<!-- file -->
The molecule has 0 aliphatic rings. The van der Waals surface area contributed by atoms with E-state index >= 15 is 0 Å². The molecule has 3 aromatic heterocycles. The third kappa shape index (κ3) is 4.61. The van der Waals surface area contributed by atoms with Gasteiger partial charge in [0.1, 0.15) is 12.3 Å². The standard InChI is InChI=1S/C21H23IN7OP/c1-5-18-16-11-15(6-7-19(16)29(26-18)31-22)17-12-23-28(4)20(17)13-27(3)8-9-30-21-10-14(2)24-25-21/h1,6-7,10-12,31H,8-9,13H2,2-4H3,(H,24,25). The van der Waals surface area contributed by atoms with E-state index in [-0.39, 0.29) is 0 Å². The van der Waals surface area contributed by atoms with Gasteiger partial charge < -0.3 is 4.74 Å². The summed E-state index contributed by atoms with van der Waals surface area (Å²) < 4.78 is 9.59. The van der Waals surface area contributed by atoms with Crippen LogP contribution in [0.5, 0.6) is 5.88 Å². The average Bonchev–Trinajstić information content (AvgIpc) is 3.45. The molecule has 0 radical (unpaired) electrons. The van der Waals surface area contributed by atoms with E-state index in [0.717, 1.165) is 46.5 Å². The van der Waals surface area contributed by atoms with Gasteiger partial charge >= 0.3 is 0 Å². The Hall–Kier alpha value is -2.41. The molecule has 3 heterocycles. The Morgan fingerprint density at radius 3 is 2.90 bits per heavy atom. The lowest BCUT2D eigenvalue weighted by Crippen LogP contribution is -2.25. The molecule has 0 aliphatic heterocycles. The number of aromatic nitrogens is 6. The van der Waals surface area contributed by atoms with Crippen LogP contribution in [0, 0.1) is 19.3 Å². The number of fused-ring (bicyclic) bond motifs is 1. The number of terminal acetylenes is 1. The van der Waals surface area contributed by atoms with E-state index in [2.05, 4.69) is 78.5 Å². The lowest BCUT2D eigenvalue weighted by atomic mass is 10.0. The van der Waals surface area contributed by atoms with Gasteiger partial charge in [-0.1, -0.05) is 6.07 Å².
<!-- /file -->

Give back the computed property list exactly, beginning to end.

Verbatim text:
The molecule has 0 aliphatic rings. The van der Waals surface area contributed by atoms with E-state index >= 15 is 0 Å². The molecule has 3 aromatic heterocycles. The third kappa shape index (κ3) is 4.61. The van der Waals surface area contributed by atoms with Gasteiger partial charge in [0.1, 0.15) is 12.3 Å². The standard InChI is InChI=1S/C21H23IN7OP/c1-5-18-16-11-15(6-7-19(16)29(26-18)31-22)17-12-23-28(4)20(17)13-27(3)8-9-30-21-10-14(2)24-25-21/h1,6-7,10-12,31H,8-9,13H2,2-4H3,(H,24,25). The van der Waals surface area contributed by atoms with E-state index in [-0.39, 0.29) is 0 Å². The van der Waals surface area contributed by atoms with Gasteiger partial charge < -0.3 is 4.74 Å². The summed E-state index contributed by atoms with van der Waals surface area (Å²) < 4.78 is 9.59. The van der Waals surface area contributed by atoms with Crippen LogP contribution in [0.5, 0.6) is 5.88 Å². The average Bonchev–Trinajstić information content (AvgIpc) is 3.45. The molecule has 0 radical (unpaired) electrons. The van der Waals surface area contributed by atoms with E-state index in [0.717, 1.165) is 46.5 Å². The van der Waals surface area contributed by atoms with Gasteiger partial charge >= 0.3 is 0 Å². The Hall–Kier alpha value is -2.41. The molecule has 3 heterocycles. The Morgan fingerprint density at radius 3 is 2.90 bits per heavy atom. The lowest BCUT2D eigenvalue weighted by Crippen LogP contribution is -2.25. The molecule has 0 aliphatic heterocycles. The number of aromatic nitrogens is 6. The van der Waals surface area contributed by atoms with Crippen LogP contribution in [0, 0.1) is 19.3 Å². The number of fused-ring (bicyclic) bond motifs is 1. The number of terminal acetylenes is 1. The van der Waals surface area contributed by atoms with E-state index in [2.05, 4.69) is 78.5 Å². The lowest BCUT2D eigenvalue weighted by atomic mass is 10.0. The van der Waals surface area contributed by atoms with Gasteiger partial charge in [-0.1, -0.05) is 6.07 Å².